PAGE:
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ERIC Number: ED380347
Record Type: RIE
Publication Date: 1994-Mar
Pages: 26
Abstractor: N/A
Reference Count: N/A
Race, Class, & Gender Differences in School Change Team Membership.
Carr, Alison A.; Yang, Huilan
Community participation has become an important aspect of almost any change efforts in public schools in recent years. The movement has waxed and waned through the decades since the Common School, but is enjoying renewed interest with the emphasis placed on involving stakeholders in systemic change efforts. Typically, community participation has taken the form of seeking "buy-in" of parents and community members. The shape of the new systems that are being designed by current restructuring teams will be determined largely by the makeup of the team itself. Where multiple perspectives are represented, the team must grapple with diversity but the product will be more likely to represent the views of many instead of a select group. After an exploration of the relevant literature on systemic change, community participation, race, gender, and class, this paper examines membership patterns exhibited in six middle schools seeking to increase parental and community participation. The study found that minority and father populations were underrepresented and drew implications for the impact of this lack of balance on school design teams. There was in this study a pervasive lack of racial, gender, and class balance in school change team membership and participation. Further understanding of non-participating populations and research focusing on that question should be undertaken. Those empowered teams that already exist should be studied for patterns of participation, patterns of attrition, and similarities across resultant designs coming from teams of similar makeup. Contains 39 references. (Author/DK)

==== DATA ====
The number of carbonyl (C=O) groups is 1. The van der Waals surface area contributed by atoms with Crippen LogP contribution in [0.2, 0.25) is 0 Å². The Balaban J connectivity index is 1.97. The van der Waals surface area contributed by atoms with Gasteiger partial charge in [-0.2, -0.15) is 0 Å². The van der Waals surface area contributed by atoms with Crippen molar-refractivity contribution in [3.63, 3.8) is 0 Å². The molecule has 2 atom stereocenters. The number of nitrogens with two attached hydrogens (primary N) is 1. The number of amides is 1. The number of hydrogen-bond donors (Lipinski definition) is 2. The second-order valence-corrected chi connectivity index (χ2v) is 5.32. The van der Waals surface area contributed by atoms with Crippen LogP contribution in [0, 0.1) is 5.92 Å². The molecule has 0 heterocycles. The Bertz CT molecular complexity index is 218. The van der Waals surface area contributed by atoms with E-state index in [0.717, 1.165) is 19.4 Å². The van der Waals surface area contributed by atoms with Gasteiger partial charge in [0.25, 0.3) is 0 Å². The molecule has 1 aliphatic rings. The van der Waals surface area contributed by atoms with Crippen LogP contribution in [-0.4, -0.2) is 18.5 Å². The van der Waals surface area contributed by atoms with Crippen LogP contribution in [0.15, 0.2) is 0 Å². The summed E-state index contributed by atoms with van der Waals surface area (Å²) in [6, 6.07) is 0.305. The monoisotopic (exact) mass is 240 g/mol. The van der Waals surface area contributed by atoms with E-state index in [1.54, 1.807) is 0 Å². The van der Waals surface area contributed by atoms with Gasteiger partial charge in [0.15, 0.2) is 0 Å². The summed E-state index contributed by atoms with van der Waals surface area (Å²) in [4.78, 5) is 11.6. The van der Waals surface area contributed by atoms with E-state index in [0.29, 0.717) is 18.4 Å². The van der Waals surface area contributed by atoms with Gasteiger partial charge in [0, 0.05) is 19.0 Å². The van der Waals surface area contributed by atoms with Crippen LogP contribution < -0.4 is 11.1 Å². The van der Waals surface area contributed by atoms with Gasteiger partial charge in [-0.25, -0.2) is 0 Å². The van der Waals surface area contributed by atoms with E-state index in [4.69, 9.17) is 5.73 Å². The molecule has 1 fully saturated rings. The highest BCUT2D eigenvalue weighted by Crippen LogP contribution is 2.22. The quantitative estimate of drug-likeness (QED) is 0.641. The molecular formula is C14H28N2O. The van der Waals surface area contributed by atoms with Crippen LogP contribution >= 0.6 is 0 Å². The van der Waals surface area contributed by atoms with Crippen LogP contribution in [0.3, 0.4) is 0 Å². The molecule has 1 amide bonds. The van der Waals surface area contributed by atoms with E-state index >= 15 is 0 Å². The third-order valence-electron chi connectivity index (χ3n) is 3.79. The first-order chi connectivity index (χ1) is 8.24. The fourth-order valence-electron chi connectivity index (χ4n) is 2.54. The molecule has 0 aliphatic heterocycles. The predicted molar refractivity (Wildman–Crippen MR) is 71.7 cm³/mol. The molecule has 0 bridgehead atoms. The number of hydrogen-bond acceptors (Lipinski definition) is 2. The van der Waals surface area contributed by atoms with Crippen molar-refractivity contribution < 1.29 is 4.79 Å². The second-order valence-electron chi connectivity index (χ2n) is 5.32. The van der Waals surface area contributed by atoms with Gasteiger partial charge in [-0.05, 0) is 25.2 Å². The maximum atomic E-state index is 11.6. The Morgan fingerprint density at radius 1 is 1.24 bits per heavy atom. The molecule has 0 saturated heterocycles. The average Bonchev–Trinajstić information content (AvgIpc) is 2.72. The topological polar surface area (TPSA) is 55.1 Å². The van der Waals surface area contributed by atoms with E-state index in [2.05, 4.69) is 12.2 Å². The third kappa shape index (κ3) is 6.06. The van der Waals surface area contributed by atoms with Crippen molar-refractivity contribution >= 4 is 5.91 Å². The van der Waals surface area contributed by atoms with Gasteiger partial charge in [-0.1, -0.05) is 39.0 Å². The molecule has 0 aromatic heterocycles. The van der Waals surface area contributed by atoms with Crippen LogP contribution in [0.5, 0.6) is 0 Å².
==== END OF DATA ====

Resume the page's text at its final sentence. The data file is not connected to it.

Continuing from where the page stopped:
Publication Type: Reports - Research; Speeches/Meeting Papers
Education Level: N/A
Audience: N/A
Language: English
Sponsor: N/A
Authoring Institution: N/A
Note: Paper presented at the Annual Meeting of the American Educational Research Association (New Orleans, LA, April 4-8, 1994). A few pages contain broken print.